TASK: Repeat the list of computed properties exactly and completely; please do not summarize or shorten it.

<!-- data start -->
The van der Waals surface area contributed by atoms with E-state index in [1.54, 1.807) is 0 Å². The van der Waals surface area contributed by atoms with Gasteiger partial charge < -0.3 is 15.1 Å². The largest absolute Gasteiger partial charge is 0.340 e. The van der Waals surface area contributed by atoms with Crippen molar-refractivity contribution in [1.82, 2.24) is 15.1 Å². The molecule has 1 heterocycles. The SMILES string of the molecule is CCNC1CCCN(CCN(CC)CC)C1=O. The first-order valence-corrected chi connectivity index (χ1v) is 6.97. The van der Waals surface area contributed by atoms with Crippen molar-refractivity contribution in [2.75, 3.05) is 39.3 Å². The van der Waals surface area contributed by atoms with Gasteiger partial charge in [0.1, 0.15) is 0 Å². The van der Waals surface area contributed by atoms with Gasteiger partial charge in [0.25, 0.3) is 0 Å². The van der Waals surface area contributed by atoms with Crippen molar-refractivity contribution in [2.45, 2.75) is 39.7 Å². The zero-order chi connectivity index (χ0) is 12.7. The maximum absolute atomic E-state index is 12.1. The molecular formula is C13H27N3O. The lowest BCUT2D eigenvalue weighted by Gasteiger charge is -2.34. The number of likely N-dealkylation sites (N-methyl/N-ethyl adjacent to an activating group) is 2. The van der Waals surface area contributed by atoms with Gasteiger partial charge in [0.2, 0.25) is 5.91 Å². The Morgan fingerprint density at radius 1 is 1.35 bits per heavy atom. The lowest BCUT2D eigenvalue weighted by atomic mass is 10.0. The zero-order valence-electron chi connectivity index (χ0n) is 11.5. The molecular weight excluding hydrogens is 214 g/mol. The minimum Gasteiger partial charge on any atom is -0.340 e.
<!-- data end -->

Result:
The van der Waals surface area contributed by atoms with E-state index in [1.54, 1.807) is 0 Å². The van der Waals surface area contributed by atoms with Gasteiger partial charge < -0.3 is 15.1 Å². The largest absolute Gasteiger partial charge is 0.340 e. The van der Waals surface area contributed by atoms with Crippen molar-refractivity contribution in [1.82, 2.24) is 15.1 Å². The molecule has 1 heterocycles. The SMILES string of the molecule is CCNC1CCCN(CCN(CC)CC)C1=O. The first-order valence-corrected chi connectivity index (χ1v) is 6.97. The van der Waals surface area contributed by atoms with Crippen molar-refractivity contribution in [2.75, 3.05) is 39.3 Å². The van der Waals surface area contributed by atoms with Gasteiger partial charge in [0.1, 0.15) is 0 Å². The van der Waals surface area contributed by atoms with Gasteiger partial charge in [0.25, 0.3) is 0 Å². The van der Waals surface area contributed by atoms with Crippen molar-refractivity contribution in [2.45, 2.75) is 39.7 Å². The zero-order chi connectivity index (χ0) is 12.7. The maximum absolute atomic E-state index is 12.1. The molecular formula is C13H27N3O. The lowest BCUT2D eigenvalue weighted by Gasteiger charge is -2.34. The number of likely N-dealkylation sites (N-methyl/N-ethyl adjacent to an activating group) is 2. The van der Waals surface area contributed by atoms with Gasteiger partial charge in [0.2, 0.25) is 5.91 Å². The Morgan fingerprint density at radius 1 is 1.35 bits per heavy atom. The lowest BCUT2D eigenvalue weighted by atomic mass is 10.0. The zero-order valence-electron chi connectivity index (χ0n) is 11.5. The molecular weight excluding hydrogens is 214 g/mol. The minimum Gasteiger partial charge on any atom is -0.340 e.